When I finished my first yoga teacher training in New York City many years ago, it felt as if I still wasn’t quite ready to start teaching. The program lasted about three months, with meetings every other weekend. It was information overload, and with twenty-nine other students in the training, it was difficult for me to get enough practice teaching. I lacked so much confidence that I recall my first class as being stressful, disorganized and students even had to ask me to speak up because my voice was so low. I couldn’t focus, and I kept having to refer to my trusty notes in the back of the room to cue the sequences. In my mind, it was a disaster, and I felt like I would never acquire the necessary skills to be a good teacher.
A 200-hour yoga teacher training is meant to be a starting point, or a foundation for a lifetime of learning. Every class that I taught thereafter revealed small improvements in my cuing, sequencing and comfort level. I continued teaching as much as possible and taking classes from teachers I respected. I made it a point to pay close attention to the way they moved and spoke. Sometimes I went to class with a notebook so I could write down their language and the way they linked poses together. My goal was to teach the best classes possible, and the only way I could accomplish that was to study the best teachers and/or take away the best aspects of every class I attended. After a while, I realized that my repertoire was growing, and suddenly I had so many ideas and sequences to pull from for my own classes. The underlying constant that made the biggest difference in my teaching was that I never stopped practicing. Some instructors get so busy teaching a full schedule that they no longer make time for their yoga, and so their classes get stale. If a teacher lacks inspiration or they get lazy, they end up reverting to their same old go-to sequences because it’s easier. If you want to be a good teacher you can’t just stick to what’s easy. I also tried really hard to keep challenging my physical practice beyond what I thought was possible and I continued to seek out mentors that didn’t allow me to get complacent. Why? Because the way you do yoga is the way you do everything else in life. The minute you think you’ve arrived is the very moment you stop growing, and your classes will reflect that.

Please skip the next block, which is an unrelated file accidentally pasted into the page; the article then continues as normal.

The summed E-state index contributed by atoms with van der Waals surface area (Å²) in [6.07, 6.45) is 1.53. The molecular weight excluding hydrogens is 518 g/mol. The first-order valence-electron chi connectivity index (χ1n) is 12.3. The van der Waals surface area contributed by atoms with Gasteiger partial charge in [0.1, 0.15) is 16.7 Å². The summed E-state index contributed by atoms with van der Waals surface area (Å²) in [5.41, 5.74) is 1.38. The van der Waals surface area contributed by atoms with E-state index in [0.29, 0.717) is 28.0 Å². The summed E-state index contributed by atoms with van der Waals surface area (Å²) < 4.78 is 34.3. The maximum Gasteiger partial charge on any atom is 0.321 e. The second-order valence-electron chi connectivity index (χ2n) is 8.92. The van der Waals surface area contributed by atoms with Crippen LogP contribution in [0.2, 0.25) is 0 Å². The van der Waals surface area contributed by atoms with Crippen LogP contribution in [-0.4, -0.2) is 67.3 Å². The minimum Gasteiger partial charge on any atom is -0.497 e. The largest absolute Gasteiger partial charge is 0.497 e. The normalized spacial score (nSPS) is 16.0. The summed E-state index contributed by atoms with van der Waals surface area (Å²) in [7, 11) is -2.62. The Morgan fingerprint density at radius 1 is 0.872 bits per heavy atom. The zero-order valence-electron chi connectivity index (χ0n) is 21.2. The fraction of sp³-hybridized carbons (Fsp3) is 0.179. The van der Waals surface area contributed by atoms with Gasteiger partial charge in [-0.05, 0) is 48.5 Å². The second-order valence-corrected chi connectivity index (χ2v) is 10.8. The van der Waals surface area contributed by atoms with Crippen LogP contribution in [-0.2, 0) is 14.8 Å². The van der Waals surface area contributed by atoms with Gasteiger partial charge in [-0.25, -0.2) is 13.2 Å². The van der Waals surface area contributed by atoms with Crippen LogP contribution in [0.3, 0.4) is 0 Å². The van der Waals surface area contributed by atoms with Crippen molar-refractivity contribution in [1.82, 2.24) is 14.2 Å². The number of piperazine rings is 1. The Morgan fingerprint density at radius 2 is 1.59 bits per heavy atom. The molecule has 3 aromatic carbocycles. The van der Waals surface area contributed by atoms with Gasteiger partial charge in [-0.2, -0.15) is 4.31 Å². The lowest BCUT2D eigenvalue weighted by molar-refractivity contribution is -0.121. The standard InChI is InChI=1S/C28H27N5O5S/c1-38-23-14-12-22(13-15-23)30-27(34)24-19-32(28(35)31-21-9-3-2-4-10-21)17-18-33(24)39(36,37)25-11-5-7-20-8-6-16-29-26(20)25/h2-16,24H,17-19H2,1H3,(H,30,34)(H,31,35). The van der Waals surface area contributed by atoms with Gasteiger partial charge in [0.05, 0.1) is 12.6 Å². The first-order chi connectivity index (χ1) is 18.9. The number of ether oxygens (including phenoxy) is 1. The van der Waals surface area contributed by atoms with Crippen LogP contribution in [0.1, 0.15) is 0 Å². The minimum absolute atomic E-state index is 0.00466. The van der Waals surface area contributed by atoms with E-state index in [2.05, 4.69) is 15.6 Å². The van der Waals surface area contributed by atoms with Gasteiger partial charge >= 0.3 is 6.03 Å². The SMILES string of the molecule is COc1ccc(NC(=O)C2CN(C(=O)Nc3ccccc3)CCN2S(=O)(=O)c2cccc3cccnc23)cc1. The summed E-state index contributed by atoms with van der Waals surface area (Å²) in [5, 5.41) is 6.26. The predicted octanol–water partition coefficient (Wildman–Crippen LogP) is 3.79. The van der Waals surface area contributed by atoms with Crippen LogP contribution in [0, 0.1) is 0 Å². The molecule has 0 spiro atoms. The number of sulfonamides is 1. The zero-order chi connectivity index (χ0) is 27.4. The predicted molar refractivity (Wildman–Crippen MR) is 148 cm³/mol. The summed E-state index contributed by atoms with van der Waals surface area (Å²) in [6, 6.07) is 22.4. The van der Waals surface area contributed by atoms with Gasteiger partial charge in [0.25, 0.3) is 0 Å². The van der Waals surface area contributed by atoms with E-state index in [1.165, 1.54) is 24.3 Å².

One last thing, be patient and kind to yourself. Negative self talk will get you nowhere. Keep learning, keep teaching, and remind yourself often that teaching yoga is an art that requires a lot of time and dedication. You will get better if you care enough to challenge yourself to improve with every class you teach.